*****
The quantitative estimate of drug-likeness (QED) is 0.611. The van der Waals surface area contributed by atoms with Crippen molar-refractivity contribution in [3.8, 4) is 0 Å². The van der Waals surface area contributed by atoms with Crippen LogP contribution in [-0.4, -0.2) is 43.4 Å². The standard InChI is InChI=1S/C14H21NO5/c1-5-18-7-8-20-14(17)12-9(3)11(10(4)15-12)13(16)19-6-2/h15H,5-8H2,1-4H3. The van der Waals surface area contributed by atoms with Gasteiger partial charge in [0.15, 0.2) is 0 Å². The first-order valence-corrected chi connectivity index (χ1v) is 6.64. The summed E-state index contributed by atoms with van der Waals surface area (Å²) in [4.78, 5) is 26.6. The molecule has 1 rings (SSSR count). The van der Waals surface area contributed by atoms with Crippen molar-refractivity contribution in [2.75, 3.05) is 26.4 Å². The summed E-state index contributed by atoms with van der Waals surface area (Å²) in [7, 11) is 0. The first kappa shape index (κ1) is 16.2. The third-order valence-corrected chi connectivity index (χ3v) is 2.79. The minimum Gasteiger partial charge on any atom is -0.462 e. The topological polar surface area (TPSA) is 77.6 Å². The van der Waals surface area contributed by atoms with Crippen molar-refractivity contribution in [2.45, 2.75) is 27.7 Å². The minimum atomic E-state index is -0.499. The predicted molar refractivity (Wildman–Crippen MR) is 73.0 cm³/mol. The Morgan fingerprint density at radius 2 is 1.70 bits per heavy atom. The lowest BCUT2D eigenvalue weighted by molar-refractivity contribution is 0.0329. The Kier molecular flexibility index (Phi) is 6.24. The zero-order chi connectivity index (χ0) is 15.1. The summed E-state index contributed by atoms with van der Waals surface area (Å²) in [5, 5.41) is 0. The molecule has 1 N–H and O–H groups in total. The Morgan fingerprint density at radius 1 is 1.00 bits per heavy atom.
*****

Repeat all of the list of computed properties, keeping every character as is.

The quantitative estimate of drug-likeness (QED) is 0.611. The van der Waals surface area contributed by atoms with Crippen molar-refractivity contribution in [3.8, 4) is 0 Å². The van der Waals surface area contributed by atoms with Crippen LogP contribution in [-0.4, -0.2) is 43.4 Å². The standard InChI is InChI=1S/C14H21NO5/c1-5-18-7-8-20-14(17)12-9(3)11(10(4)15-12)13(16)19-6-2/h15H,5-8H2,1-4H3. The van der Waals surface area contributed by atoms with Gasteiger partial charge in [0.15, 0.2) is 0 Å². The first-order valence-corrected chi connectivity index (χ1v) is 6.64. The summed E-state index contributed by atoms with van der Waals surface area (Å²) in [4.78, 5) is 26.6. The molecule has 1 rings (SSSR count). The van der Waals surface area contributed by atoms with Crippen molar-refractivity contribution in [2.75, 3.05) is 26.4 Å². The summed E-state index contributed by atoms with van der Waals surface area (Å²) in [7, 11) is 0. The first kappa shape index (κ1) is 16.2. The third-order valence-corrected chi connectivity index (χ3v) is 2.79. The minimum Gasteiger partial charge on any atom is -0.462 e. The topological polar surface area (TPSA) is 77.6 Å². The van der Waals surface area contributed by atoms with Crippen molar-refractivity contribution in [2.45, 2.75) is 27.7 Å². The minimum atomic E-state index is -0.499. The predicted molar refractivity (Wildman–Crippen MR) is 73.0 cm³/mol. The Morgan fingerprint density at radius 2 is 1.70 bits per heavy atom. The lowest BCUT2D eigenvalue weighted by molar-refractivity contribution is 0.0329. The Kier molecular flexibility index (Phi) is 6.24. The zero-order chi connectivity index (χ0) is 15.1. The summed E-state index contributed by atoms with van der Waals surface area (Å²) in [5, 5.41) is 0. The molecule has 1 N–H and O–H groups in total. The Morgan fingerprint density at radius 1 is 1.00 bits per heavy atom.